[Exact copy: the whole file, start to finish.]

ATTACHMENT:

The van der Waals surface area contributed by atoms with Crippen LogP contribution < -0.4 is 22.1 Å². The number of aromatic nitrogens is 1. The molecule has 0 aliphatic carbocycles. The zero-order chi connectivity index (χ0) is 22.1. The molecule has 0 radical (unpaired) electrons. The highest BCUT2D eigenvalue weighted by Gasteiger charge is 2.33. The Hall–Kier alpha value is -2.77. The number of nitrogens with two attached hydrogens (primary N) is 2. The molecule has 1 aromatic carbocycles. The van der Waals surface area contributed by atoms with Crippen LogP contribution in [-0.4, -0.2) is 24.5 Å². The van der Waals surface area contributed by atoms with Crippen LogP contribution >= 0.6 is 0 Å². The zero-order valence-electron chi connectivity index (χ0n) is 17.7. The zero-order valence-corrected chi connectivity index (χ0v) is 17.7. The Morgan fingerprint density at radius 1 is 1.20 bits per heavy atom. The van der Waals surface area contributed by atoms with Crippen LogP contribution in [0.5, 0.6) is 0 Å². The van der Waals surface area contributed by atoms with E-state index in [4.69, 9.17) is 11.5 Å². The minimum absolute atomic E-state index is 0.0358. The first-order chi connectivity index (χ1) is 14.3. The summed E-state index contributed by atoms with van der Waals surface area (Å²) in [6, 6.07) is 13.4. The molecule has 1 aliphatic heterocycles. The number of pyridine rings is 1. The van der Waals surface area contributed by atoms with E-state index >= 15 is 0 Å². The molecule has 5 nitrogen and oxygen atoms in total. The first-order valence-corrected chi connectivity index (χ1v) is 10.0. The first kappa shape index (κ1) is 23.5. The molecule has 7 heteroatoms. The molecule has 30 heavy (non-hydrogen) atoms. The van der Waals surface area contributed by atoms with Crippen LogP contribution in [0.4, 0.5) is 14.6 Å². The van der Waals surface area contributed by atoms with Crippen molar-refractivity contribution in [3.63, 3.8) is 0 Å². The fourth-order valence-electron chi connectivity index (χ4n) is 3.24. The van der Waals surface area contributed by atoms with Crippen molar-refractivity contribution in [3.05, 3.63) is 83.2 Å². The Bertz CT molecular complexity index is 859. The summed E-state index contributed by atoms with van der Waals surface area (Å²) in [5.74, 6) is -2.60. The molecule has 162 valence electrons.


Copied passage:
The van der Waals surface area contributed by atoms with Crippen LogP contribution < -0.4 is 22.1 Å². The number of aromatic nitrogens is 1. The molecule has 0 aliphatic carbocycles. The zero-order chi connectivity index (χ0) is 22.1. The molecule has 0 radical (unpaired) electrons. The highest BCUT2D eigenvalue weighted by Gasteiger charge is 2.33. The Hall–Kier alpha value is -2.77. The number of nitrogens with two attached hydrogens (primary N) is 2. The molecule has 1 aromatic carbocycles. The van der Waals surface area contributed by atoms with Crippen LogP contribution in [-0.4, -0.2) is 24.5 Å². The van der Waals surface area contributed by atoms with Crippen LogP contribution >= 0.6 is 0 Å². The zero-order valence-electron chi connectivity index (χ0n) is 17.7. The zero-order valence-corrected chi connectivity index (χ0v) is 17.7. The Morgan fingerprint density at radius 1 is 1.20 bits per heavy atom. The van der Waals surface area contributed by atoms with Crippen LogP contribution in [0.5, 0.6) is 0 Å². The van der Waals surface area contributed by atoms with E-state index in [4.69, 9.17) is 11.5 Å². The minimum absolute atomic E-state index is 0.0358. The first-order chi connectivity index (χ1) is 14.3. The summed E-state index contributed by atoms with van der Waals surface area (Å²) in [6, 6.07) is 13.4. The molecule has 1 aliphatic heterocycles. The number of pyridine rings is 1. The van der Waals surface area contributed by atoms with E-state index >= 15 is 0 Å². The molecule has 5 nitrogen and oxygen atoms in total. The first-order valence-corrected chi connectivity index (χ1v) is 10.0. The first kappa shape index (κ1) is 23.5. The molecule has 7 heteroatoms. The molecule has 30 heavy (non-hydrogen) atoms. The van der Waals surface area contributed by atoms with Crippen LogP contribution in [0.4, 0.5) is 14.6 Å². The van der Waals surface area contributed by atoms with Crippen molar-refractivity contribution in [3.63, 3.8) is 0 Å². The fourth-order valence-electron chi connectivity index (χ4n) is 3.24. The van der Waals surface area contributed by atoms with Crippen molar-refractivity contribution in [3.05, 3.63) is 83.2 Å². The Bertz CT molecular complexity index is 859. The summed E-state index contributed by atoms with van der Waals surface area (Å²) in [5.74, 6) is -2.60. The molecule has 162 valence electrons.